“I just make music” – Mitski Miyawaki from her Twitter page. Although the quote is taken out of context, it is still completely emblematic of Mitski’s brilliance. It seems so often, at least in articulation, that bombastic diction and a dogmatic prowess are necessary to discuss art. However, rather than stay a discussion, it becomes a dissection—an irrevocable wash of any sense of veracity. Therefore, rather than raise my ego, or hide entitlement and elevation behind pseudo-praise, I’d like to, for the remainder of this article, emulate Mitski and say “I’m just a fan.”
As a fan, I sincerely believe that no one is more deserving of the “Best Artist of 2018” title than Mitski. While BE THE COWBOY is a brilliant amalgamation of the artist, woman, and a deeply conceptual portrayal of emotion, it’s only a continuation of the insurmountable projectile she’s been making since 2012. The first song she ever wrote has her depicted as nothing but a “Bag of Bones,” the sound of which reverberates the innate loneliness of sex. I mean…to hell with your Master Class Aaron Sorkin. At 21, Mitski was giving her listeners Sagawa Chika-esque cyclical lyrics on LUSH, and now at 28 is dissolving any boundaries of societally endowed “musicianship” and just creating.
Although, it’s not just lyrics with Mitski; in all honesty it never really has been. Instead, for six years Mitski has been meticulous in the one thing: her evocation. Through every single album, no matter the label, the release method, the through line, Mitski asks “How do I want you to feel?” Sometimes, like on “Texas Reznikoff,” we feel the way she does—enveloped with a chaotic lust. Other times we don’t, like on “I Want You.” The song is all about rejoicing in love, and yet, the track leaves you feeling like you’re running on empty. There are even times where we didn’t know how we felt until we heard one specific song: “Come Into the Water” is exemplary in that regard.
Of course the aforementioned notion does not mean that the technical aspects of her art is anything less than a product of immense, fruitful labor. Her composition is some of the most calculated work in the landscape of media. If you disagree, please listen to “Shame” and get back to me. In addition to composition, Mitski is consistent, and one of my favorite things about her music is the discussion of liminality. Traversing every album, Mitski always talks about the importance of spaces, and rooms, what it means to be in her own (“Last Words of a Shooting Star,” “Pink in the Night”), and more often, others (“Square,” “Bag of Bones”).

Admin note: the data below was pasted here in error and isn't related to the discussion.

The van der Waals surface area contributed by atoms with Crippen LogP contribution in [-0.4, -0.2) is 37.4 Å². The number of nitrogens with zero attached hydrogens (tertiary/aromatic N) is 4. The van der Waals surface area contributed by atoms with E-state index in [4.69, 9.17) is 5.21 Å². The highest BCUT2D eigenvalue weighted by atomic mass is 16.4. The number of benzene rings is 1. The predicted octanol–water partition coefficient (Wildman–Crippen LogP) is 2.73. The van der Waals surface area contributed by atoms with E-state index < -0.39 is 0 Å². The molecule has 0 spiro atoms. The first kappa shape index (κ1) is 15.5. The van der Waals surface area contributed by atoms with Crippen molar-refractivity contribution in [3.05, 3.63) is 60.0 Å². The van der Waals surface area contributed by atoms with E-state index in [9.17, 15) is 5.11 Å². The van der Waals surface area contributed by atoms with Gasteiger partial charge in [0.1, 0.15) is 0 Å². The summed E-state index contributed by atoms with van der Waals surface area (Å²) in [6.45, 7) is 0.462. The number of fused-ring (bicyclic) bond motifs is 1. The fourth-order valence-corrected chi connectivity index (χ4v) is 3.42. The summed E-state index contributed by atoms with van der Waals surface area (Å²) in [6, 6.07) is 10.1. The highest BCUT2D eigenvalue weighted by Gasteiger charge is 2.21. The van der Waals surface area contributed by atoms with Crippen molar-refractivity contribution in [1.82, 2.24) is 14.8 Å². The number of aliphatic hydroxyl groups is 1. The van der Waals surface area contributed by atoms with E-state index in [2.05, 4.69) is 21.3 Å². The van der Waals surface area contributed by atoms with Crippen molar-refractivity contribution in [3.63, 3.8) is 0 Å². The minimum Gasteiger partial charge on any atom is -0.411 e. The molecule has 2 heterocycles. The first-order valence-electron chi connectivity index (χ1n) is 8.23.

To me, it feels a little obtuse to talk about an artist’s work and not who they are as a person. A true testament to Mitski, and one of my personal favorite quotes is, “I just have an aversion to any and all art that’s essentially a guy jerking off and trying to make you believe it is amazing”. Throughout her career Mitski has been completely transparent with her audience, or anyone who is asking. PUBERTY 2, the album prior to BE THE COWBOY, is by far the most viscerally political Mitski has been so far. With tracks like “Your Best American Girl,” “Thursday Girl,” and especially “I Bet on Losing Dogs,” the tenant of what it means to be a woman and more often a “woman who makes art” is completely disavowed. She is tired of every and any person put on a pedestal by men. In fact, every album up to PUBERTY 2 had been an explosion of “I’m tired of being an emotional stethoscope to the men I’ve loved.”
As a fan, all I can say is Mitski has lived her life. She has lived her life running in circles, trying to figure her shit out, and often finds herself back at square one, but so do we. If you can take anything away from this article it should be, more than anything, Mitski told us in 2018, I’m not the cool girl, I’m not the submissive girl with a heart of gold, I’m not the alternative girl. I’m not any of the self-inflicted projection and portrayals of women you had no intention of respecting, I’m the fucking cowboy, and if you don’t like it, move on, because neither of us have the time.